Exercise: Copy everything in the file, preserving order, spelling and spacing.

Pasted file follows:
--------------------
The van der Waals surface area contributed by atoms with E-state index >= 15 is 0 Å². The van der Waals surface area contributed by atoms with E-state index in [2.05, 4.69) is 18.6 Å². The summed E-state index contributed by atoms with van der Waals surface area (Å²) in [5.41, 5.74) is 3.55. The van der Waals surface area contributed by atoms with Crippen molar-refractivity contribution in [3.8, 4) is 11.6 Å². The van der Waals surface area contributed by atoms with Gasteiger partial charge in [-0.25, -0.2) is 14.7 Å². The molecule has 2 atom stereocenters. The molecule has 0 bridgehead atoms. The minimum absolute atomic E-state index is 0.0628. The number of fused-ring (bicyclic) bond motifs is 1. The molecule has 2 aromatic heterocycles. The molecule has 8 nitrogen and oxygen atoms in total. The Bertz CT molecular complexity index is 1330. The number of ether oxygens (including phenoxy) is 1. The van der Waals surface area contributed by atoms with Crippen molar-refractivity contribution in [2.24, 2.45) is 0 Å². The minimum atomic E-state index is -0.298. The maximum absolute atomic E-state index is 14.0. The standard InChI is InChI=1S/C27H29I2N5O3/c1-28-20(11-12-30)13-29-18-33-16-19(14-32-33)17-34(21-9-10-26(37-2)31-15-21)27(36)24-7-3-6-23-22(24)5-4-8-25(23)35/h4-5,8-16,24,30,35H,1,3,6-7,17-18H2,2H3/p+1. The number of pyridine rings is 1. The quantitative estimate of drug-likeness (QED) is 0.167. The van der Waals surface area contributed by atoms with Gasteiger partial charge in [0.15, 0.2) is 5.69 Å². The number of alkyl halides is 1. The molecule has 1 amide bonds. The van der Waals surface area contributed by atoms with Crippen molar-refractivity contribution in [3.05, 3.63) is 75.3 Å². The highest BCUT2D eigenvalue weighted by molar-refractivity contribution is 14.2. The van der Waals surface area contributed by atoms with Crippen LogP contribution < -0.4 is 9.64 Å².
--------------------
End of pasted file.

The van der Waals surface area contributed by atoms with E-state index >= 15 is 0 Å². The van der Waals surface area contributed by atoms with E-state index in [2.05, 4.69) is 18.6 Å². The summed E-state index contributed by atoms with van der Waals surface area (Å²) in [5.41, 5.74) is 3.55. The van der Waals surface area contributed by atoms with Crippen molar-refractivity contribution in [3.8, 4) is 11.6 Å². The van der Waals surface area contributed by atoms with Gasteiger partial charge in [-0.25, -0.2) is 14.7 Å². The molecule has 2 atom stereocenters. The molecule has 0 bridgehead atoms. The minimum absolute atomic E-state index is 0.0628. The number of fused-ring (bicyclic) bond motifs is 1. The molecule has 2 aromatic heterocycles. The molecule has 8 nitrogen and oxygen atoms in total. The Bertz CT molecular complexity index is 1330. The number of ether oxygens (including phenoxy) is 1. The van der Waals surface area contributed by atoms with Crippen molar-refractivity contribution in [2.24, 2.45) is 0 Å². The minimum atomic E-state index is -0.298. The maximum absolute atomic E-state index is 14.0. The standard InChI is InChI=1S/C27H29I2N5O3/c1-28-20(11-12-30)13-29-18-33-16-19(14-32-33)17-34(21-9-10-26(37-2)31-15-21)27(36)24-7-3-6-23-22(24)5-4-8-25(23)35/h4-5,8-16,24,30,35H,1,3,6-7,17-18H2,2H3/p+1. The number of pyridine rings is 1. The quantitative estimate of drug-likeness (QED) is 0.167. The van der Waals surface area contributed by atoms with Gasteiger partial charge in [0.15, 0.2) is 5.69 Å². The number of alkyl halides is 1. The molecule has 1 amide bonds. The van der Waals surface area contributed by atoms with Crippen molar-refractivity contribution in [3.05, 3.63) is 75.3 Å². The highest BCUT2D eigenvalue weighted by molar-refractivity contribution is 14.2. The van der Waals surface area contributed by atoms with Crippen LogP contribution < -0.4 is 9.64 Å².